High-Precision Interaction with Back-Projected Floors Based on High-Resolution Multi-Touch Input
Tabletop applications cannot display more than a few dozen on-screen objects. The reason is their limited size: tables cannot become larger than arm’s length without giving up direct touch. We propose creating direct touch surfaces that are orders of magnitude larger. We approach this challenge by integrating high-resolution multi-touch input into a back-projected floor. As the same time, we maintain the purpose and interaction concepts of tabletop computers, namely direct manipulation.
We base our hardware design on frustrated total internal reflection. Its ability to sense per-pixel pressure allows the floor to locate and analyze users’ soles. We demonstrate how this allows the floor to recognize foot postures and identify users. These two functions form the basis of our system. They allow the floor to ignore users unless they interact explicitly, identify and track users based on their shoes, enable high-precision interaction, invoke menus, track heads, and allow users to control high-degree of freedom interactions using their feet. While we base our designs on a series of simple user studies, the primary contribution on this paper is in the engineering domain.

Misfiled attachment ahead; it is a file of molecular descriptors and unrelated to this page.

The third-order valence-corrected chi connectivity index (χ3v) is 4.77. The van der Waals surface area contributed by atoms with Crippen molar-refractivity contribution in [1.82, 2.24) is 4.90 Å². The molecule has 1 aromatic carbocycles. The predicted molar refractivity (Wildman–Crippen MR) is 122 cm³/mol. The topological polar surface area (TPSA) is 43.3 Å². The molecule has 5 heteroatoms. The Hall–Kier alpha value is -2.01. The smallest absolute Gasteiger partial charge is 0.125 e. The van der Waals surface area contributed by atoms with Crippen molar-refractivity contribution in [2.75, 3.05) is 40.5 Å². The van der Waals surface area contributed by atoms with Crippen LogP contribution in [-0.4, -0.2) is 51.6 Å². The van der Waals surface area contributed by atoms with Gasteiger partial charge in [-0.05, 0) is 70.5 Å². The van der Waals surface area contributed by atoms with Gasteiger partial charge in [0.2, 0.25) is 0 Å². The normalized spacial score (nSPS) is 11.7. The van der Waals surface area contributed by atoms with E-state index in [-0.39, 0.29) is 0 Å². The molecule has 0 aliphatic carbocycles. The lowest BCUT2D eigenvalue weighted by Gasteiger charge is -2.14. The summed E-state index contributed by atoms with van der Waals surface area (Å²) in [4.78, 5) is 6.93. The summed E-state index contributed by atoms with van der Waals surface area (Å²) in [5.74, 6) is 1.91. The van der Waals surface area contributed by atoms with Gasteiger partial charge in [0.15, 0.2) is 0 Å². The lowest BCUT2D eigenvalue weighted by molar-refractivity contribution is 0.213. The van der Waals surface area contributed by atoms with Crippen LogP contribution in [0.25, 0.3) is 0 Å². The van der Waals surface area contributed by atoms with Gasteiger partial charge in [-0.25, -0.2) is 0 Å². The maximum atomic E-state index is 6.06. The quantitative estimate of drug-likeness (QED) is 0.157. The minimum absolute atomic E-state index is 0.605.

Thomas Augsten, Konstantin Käfer, René Meusel, Caroline Fetzer, Dorian Kanitz, Thomas Stoff, Torsten Becker, Christian Holz, and Patrick Baudisch. Multitoe: high-precision interaction with back-projected floors based on high-resolution multi-touch input. In Proceedings of UIST 2010, New York, NY, October 3-6, 2010, 10 pages. PDF (3.1 MB)